As Morris Dickstein states, "When America was merely a remote province of world culture, its educated elites were Anglophile, Francophile, or broadly cosmopolitan. Education was grounded in classical learning, a respect for the ancients over the moderns, and a deeply ingrained respect for old Europe's artistic heritage" (p. 155). This type of background made American letters similar to European. What…… [Read More]
American Investment ecovery Act
Throughout American history there has been an emphasis on maintaining a balance of power between different branches of government. This is from the belief that concentrating too much authority in one area will lead to inevitable abuses in others. To prevent this, the federal government and states have always practiced these basic principles. As a result, there are varying interpretations as to the overall scope of power given to particular branch. (McNeese, 2001)
In 2009, these issues were continually being brought to forefront with the American ecovery Act and einvestment Act of 2009. This law was designed to provide the economy with additional amounts of stimulus to address the lingering challenges from the financial crisis. However, the process of enacting this legislation, there were increased amounts of controversy surrounding the balance of power between the President and Congress. This is because the Democrats had an overwhelming…… [Read More]
Some writers had been overwhelmed by the sudden changes brought by the Harlem Renaissance and they preferred writing about certain things which didn't involve it. Sometimes they chose to write about a place in the U.S. which had a special effect on them at some point of their lives.
3. Black people had not been the only ones struggling to receive credit for their writings during the 1920s, as it had been also hard for women to become appreciated in a majority of men writers. Despite having to fight the severe gender discrimination which existed during the period, many American women writers managed to become successful.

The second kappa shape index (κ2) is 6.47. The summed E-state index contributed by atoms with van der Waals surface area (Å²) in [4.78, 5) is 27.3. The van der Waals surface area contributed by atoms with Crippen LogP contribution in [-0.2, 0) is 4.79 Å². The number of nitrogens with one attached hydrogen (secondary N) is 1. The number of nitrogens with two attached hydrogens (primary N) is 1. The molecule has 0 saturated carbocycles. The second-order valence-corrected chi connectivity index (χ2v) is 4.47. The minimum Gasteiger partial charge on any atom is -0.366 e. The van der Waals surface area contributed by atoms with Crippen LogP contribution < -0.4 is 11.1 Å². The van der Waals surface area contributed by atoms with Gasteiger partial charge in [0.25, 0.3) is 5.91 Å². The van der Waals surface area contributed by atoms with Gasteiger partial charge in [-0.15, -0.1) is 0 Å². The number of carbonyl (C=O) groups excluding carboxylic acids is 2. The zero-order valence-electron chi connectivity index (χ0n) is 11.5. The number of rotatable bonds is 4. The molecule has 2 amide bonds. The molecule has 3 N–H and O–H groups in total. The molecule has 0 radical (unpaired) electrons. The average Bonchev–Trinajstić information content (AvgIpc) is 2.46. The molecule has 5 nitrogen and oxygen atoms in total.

Bess Streeter Aldrich is one of the women who succeeded in getting a positive feed-back from a public that had not been accustomed with women writers. Aldrich's writing "A Lantern in Her Hand" had won her international recognition for having created a great literary…… [Read More]
aid Mr. Harris: "We are always looking at new ways to reach our customers through innovative digital platforms." Mobile works well since "There is rapid growth in mobile devices supporting more and more of the everyday tasks that people want to perform."
Another highly successful mobile application has been that of American Express' Android version of its free mobile app, which has had more than 1 million views since 2011. The mobile apps are free as are the apps that AE has implemented via social media (ibid.)
The American Express (AE) Credit Card Company markets itself in various ways. avvy with its promotional and publicity performance, it has put together a variety of tools -- some of them innovative -- that it uses for its own promotional ends. These include extensive featuring of celebrities, innovative media campaigns, cause activity promotional ends, innovative use of social media, as well as…… [Read More]
American Involvement in Vietnam
There were a number of reasons for America's involvement in the Vietnam War, and none of them are easy or give the entire picture of the situation. The War was so contentious and so costly to young American's fighting overseas that it continues to cause contention and argument even today. The remnants of Vietnam, the Vietnam Vets homeless and aged, are a constant reminder that sometimes intervention does not pay. That Vietnam was a mistake seems to be the common view now, but at the time it seemed as if it was inevitable that America become involved, or watch Southeast Asia turn into a long, wandering arm of Soviet influence.
Indeed, there were Soviet links in North Vietnam, so some of the worry was certainly founded. The Soviets were funding the North Koreans, and supplying them with most of their military might, from MIG fighters to…… [Read More]